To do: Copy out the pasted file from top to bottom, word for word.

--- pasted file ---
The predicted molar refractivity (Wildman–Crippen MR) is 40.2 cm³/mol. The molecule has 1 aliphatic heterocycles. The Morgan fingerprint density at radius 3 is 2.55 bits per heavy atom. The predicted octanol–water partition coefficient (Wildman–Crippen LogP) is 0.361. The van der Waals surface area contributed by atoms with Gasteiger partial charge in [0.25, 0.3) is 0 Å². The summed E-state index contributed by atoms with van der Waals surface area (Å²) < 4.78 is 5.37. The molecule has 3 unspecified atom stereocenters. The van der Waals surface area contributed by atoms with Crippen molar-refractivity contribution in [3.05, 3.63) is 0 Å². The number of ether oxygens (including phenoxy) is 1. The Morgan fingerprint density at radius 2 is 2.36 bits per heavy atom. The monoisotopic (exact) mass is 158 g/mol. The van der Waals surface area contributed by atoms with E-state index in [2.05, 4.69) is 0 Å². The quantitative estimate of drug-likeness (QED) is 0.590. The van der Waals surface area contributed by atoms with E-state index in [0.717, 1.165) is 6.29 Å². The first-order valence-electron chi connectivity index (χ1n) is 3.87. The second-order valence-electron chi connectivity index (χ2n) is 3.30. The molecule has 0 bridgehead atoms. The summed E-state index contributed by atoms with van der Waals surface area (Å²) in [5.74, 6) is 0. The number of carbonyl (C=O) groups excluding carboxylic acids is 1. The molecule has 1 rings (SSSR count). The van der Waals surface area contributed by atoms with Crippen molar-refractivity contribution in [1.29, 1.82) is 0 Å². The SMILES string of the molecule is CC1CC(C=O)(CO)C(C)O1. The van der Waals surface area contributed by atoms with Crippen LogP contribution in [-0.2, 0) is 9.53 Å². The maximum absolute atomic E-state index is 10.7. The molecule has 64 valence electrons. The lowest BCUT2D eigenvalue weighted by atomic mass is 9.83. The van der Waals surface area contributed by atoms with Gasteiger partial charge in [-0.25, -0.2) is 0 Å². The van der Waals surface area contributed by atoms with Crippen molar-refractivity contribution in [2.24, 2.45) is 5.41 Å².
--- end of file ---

The predicted molar refractivity (Wildman–Crippen MR) is 40.2 cm³/mol. The molecule has 1 aliphatic heterocycles. The Morgan fingerprint density at radius 3 is 2.55 bits per heavy atom. The predicted octanol–water partition coefficient (Wildman–Crippen LogP) is 0.361. The van der Waals surface area contributed by atoms with Gasteiger partial charge in [0.25, 0.3) is 0 Å². The summed E-state index contributed by atoms with van der Waals surface area (Å²) < 4.78 is 5.37. The molecule has 3 unspecified atom stereocenters. The van der Waals surface area contributed by atoms with Crippen molar-refractivity contribution in [3.05, 3.63) is 0 Å². The number of ether oxygens (including phenoxy) is 1. The Morgan fingerprint density at radius 2 is 2.36 bits per heavy atom. The monoisotopic (exact) mass is 158 g/mol. The van der Waals surface area contributed by atoms with E-state index in [2.05, 4.69) is 0 Å². The quantitative estimate of drug-likeness (QED) is 0.590. The van der Waals surface area contributed by atoms with E-state index in [0.717, 1.165) is 6.29 Å². The first-order valence-electron chi connectivity index (χ1n) is 3.87. The second-order valence-electron chi connectivity index (χ2n) is 3.30. The molecule has 0 bridgehead atoms. The summed E-state index contributed by atoms with van der Waals surface area (Å²) in [5.74, 6) is 0. The number of carbonyl (C=O) groups excluding carboxylic acids is 1. The molecule has 1 rings (SSSR count). The van der Waals surface area contributed by atoms with Crippen molar-refractivity contribution in [1.29, 1.82) is 0 Å². The SMILES string of the molecule is CC1CC(C=O)(CO)C(C)O1. The van der Waals surface area contributed by atoms with Crippen LogP contribution in [-0.2, 0) is 9.53 Å². The maximum absolute atomic E-state index is 10.7. The molecule has 64 valence electrons. The lowest BCUT2D eigenvalue weighted by atomic mass is 9.83. The van der Waals surface area contributed by atoms with Gasteiger partial charge in [-0.25, -0.2) is 0 Å². The van der Waals surface area contributed by atoms with Crippen molar-refractivity contribution in [2.24, 2.45) is 5.41 Å².